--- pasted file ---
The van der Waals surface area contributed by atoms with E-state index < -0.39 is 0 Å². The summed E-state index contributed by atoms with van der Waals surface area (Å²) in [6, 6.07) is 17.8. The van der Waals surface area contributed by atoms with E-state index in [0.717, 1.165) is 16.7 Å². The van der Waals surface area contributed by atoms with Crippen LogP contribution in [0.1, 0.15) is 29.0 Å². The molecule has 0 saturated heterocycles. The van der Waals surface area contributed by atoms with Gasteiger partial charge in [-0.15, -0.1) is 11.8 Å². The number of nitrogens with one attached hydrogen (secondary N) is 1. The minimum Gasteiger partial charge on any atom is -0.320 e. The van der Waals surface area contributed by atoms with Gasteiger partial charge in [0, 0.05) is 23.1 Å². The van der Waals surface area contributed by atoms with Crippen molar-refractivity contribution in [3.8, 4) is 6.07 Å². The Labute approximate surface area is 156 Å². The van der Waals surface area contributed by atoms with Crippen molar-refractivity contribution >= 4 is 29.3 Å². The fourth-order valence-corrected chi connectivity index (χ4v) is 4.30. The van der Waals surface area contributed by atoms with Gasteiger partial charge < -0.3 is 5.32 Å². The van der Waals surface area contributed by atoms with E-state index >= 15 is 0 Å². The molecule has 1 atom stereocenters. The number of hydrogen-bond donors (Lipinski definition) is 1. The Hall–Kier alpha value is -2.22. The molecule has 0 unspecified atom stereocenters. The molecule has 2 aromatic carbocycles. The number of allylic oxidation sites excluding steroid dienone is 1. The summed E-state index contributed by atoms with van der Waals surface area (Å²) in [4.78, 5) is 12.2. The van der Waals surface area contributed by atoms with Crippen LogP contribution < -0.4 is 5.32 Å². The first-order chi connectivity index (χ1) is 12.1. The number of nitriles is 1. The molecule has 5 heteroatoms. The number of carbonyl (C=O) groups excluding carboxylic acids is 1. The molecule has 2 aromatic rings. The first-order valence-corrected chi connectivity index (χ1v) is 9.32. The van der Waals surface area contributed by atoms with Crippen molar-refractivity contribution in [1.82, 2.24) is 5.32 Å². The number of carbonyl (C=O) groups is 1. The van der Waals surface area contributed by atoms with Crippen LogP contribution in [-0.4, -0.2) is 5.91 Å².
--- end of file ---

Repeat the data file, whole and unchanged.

The van der Waals surface area contributed by atoms with E-state index < -0.39 is 0 Å². The summed E-state index contributed by atoms with van der Waals surface area (Å²) in [6, 6.07) is 17.8. The van der Waals surface area contributed by atoms with E-state index in [0.717, 1.165) is 16.7 Å². The van der Waals surface area contributed by atoms with Crippen LogP contribution in [0.1, 0.15) is 29.0 Å². The molecule has 0 saturated heterocycles. The van der Waals surface area contributed by atoms with Gasteiger partial charge in [-0.15, -0.1) is 11.8 Å². The number of nitrogens with one attached hydrogen (secondary N) is 1. The minimum Gasteiger partial charge on any atom is -0.320 e. The van der Waals surface area contributed by atoms with Gasteiger partial charge in [0, 0.05) is 23.1 Å². The van der Waals surface area contributed by atoms with Crippen molar-refractivity contribution in [3.8, 4) is 6.07 Å². The Labute approximate surface area is 156 Å². The van der Waals surface area contributed by atoms with Crippen molar-refractivity contribution >= 4 is 29.3 Å². The fourth-order valence-corrected chi connectivity index (χ4v) is 4.30. The van der Waals surface area contributed by atoms with Gasteiger partial charge < -0.3 is 5.32 Å². The van der Waals surface area contributed by atoms with E-state index >= 15 is 0 Å². The molecule has 1 atom stereocenters. The number of hydrogen-bond donors (Lipinski definition) is 1. The Hall–Kier alpha value is -2.22. The molecule has 0 unspecified atom stereocenters. The molecule has 2 aromatic carbocycles. The number of allylic oxidation sites excluding steroid dienone is 1. The summed E-state index contributed by atoms with van der Waals surface area (Å²) in [4.78, 5) is 12.2. The van der Waals surface area contributed by atoms with Crippen LogP contribution < -0.4 is 5.32 Å². The first-order chi connectivity index (χ1) is 12.1. The number of nitriles is 1. The molecule has 5 heteroatoms. The number of carbonyl (C=O) groups excluding carboxylic acids is 1. The molecule has 2 aromatic rings. The first-order valence-corrected chi connectivity index (χ1v) is 9.32. The van der Waals surface area contributed by atoms with Crippen molar-refractivity contribution in [1.82, 2.24) is 5.32 Å². The number of carbonyl (C=O) groups is 1. The van der Waals surface area contributed by atoms with Crippen LogP contribution in [-0.4, -0.2) is 5.91 Å².